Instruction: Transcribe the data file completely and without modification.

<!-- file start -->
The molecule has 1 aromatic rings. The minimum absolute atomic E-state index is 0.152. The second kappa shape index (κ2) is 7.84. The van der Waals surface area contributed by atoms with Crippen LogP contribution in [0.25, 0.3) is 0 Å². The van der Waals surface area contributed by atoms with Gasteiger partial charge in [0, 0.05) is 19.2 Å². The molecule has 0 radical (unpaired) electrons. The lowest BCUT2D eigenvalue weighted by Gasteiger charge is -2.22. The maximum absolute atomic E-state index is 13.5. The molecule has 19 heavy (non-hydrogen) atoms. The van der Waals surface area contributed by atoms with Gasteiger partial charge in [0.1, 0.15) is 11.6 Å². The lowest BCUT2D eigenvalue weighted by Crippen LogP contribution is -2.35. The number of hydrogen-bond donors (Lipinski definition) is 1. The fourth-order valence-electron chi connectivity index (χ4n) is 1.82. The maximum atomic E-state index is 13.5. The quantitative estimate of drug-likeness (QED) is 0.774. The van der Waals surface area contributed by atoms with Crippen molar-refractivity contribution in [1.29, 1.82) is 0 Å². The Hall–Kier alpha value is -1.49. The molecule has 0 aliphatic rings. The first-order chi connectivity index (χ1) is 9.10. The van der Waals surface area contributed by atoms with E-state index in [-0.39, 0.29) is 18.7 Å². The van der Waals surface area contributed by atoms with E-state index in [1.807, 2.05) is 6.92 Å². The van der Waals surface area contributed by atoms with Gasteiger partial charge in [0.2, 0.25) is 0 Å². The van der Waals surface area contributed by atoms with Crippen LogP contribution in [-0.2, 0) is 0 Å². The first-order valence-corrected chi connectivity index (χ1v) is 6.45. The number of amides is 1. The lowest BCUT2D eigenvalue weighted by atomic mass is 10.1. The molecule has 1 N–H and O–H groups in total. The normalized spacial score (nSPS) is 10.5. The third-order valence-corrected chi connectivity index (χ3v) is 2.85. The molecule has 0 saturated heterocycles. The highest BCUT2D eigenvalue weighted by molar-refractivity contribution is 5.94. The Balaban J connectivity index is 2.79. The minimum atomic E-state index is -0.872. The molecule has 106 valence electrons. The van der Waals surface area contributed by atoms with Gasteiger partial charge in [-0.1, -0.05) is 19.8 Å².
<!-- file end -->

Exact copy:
The molecule has 1 aromatic rings. The minimum absolute atomic E-state index is 0.152. The second kappa shape index (κ2) is 7.84. The van der Waals surface area contributed by atoms with Crippen LogP contribution in [0.25, 0.3) is 0 Å². The van der Waals surface area contributed by atoms with Gasteiger partial charge in [0, 0.05) is 19.2 Å². The molecule has 0 radical (unpaired) electrons. The lowest BCUT2D eigenvalue weighted by Gasteiger charge is -2.22. The maximum absolute atomic E-state index is 13.5. The molecule has 19 heavy (non-hydrogen) atoms. The van der Waals surface area contributed by atoms with Gasteiger partial charge in [0.1, 0.15) is 11.6 Å². The lowest BCUT2D eigenvalue weighted by Crippen LogP contribution is -2.35. The number of hydrogen-bond donors (Lipinski definition) is 1. The fourth-order valence-electron chi connectivity index (χ4n) is 1.82. The maximum atomic E-state index is 13.5. The quantitative estimate of drug-likeness (QED) is 0.774. The van der Waals surface area contributed by atoms with Crippen molar-refractivity contribution in [1.29, 1.82) is 0 Å². The Hall–Kier alpha value is -1.49. The molecule has 0 aliphatic rings. The first-order chi connectivity index (χ1) is 9.10. The van der Waals surface area contributed by atoms with E-state index in [-0.39, 0.29) is 18.7 Å². The van der Waals surface area contributed by atoms with E-state index in [1.807, 2.05) is 6.92 Å². The van der Waals surface area contributed by atoms with Gasteiger partial charge in [0.2, 0.25) is 0 Å². The van der Waals surface area contributed by atoms with Crippen LogP contribution in [-0.2, 0) is 0 Å². The first-order valence-corrected chi connectivity index (χ1v) is 6.45. The number of amides is 1. The lowest BCUT2D eigenvalue weighted by atomic mass is 10.1. The molecule has 1 N–H and O–H groups in total. The normalized spacial score (nSPS) is 10.5. The third-order valence-corrected chi connectivity index (χ3v) is 2.85. The molecule has 0 saturated heterocycles. The highest BCUT2D eigenvalue weighted by molar-refractivity contribution is 5.94. The Balaban J connectivity index is 2.79. The minimum atomic E-state index is -0.872. The molecule has 106 valence electrons. The van der Waals surface area contributed by atoms with Gasteiger partial charge in [-0.1, -0.05) is 19.8 Å².